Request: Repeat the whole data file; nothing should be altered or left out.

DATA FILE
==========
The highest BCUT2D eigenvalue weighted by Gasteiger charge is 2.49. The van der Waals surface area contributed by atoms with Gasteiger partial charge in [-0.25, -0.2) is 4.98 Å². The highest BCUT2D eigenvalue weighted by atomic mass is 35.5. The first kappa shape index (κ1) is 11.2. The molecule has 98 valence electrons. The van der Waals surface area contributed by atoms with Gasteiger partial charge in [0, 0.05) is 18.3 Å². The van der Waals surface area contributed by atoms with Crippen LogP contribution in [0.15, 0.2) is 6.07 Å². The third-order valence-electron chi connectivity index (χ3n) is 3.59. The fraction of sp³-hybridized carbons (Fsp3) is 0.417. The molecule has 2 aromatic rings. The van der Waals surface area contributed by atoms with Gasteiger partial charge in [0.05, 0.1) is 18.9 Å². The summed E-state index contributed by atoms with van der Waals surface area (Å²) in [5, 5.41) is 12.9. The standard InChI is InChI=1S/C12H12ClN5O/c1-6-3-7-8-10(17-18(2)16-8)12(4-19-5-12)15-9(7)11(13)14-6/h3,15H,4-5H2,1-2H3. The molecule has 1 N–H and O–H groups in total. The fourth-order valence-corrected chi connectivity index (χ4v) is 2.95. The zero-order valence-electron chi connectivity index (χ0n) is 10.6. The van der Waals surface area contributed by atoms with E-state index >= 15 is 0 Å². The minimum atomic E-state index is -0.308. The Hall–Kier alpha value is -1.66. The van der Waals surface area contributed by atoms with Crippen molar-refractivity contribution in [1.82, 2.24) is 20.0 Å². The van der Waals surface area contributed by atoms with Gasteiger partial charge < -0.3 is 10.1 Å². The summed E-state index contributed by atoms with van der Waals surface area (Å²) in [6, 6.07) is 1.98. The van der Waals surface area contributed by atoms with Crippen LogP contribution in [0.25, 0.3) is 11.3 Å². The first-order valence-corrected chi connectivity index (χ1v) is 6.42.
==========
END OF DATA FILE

The highest BCUT2D eigenvalue weighted by Gasteiger charge is 2.49. The van der Waals surface area contributed by atoms with Gasteiger partial charge in [-0.25, -0.2) is 4.98 Å². The highest BCUT2D eigenvalue weighted by atomic mass is 35.5. The first kappa shape index (κ1) is 11.2. The molecule has 98 valence electrons. The van der Waals surface area contributed by atoms with Gasteiger partial charge in [0, 0.05) is 18.3 Å². The van der Waals surface area contributed by atoms with Crippen LogP contribution in [0.15, 0.2) is 6.07 Å². The third-order valence-electron chi connectivity index (χ3n) is 3.59. The fraction of sp³-hybridized carbons (Fsp3) is 0.417. The molecule has 2 aromatic rings. The van der Waals surface area contributed by atoms with Gasteiger partial charge in [0.05, 0.1) is 18.9 Å². The summed E-state index contributed by atoms with van der Waals surface area (Å²) in [5, 5.41) is 12.9. The standard InChI is InChI=1S/C12H12ClN5O/c1-6-3-7-8-10(17-18(2)16-8)12(4-19-5-12)15-9(7)11(13)14-6/h3,15H,4-5H2,1-2H3. The molecule has 1 N–H and O–H groups in total. The fourth-order valence-corrected chi connectivity index (χ4v) is 2.95. The zero-order valence-electron chi connectivity index (χ0n) is 10.6. The van der Waals surface area contributed by atoms with E-state index >= 15 is 0 Å². The minimum atomic E-state index is -0.308. The Hall–Kier alpha value is -1.66. The van der Waals surface area contributed by atoms with Crippen molar-refractivity contribution in [1.82, 2.24) is 20.0 Å². The van der Waals surface area contributed by atoms with Gasteiger partial charge < -0.3 is 10.1 Å². The summed E-state index contributed by atoms with van der Waals surface area (Å²) in [6, 6.07) is 1.98. The van der Waals surface area contributed by atoms with Crippen LogP contribution in [0.25, 0.3) is 11.3 Å². The first-order valence-corrected chi connectivity index (χ1v) is 6.42.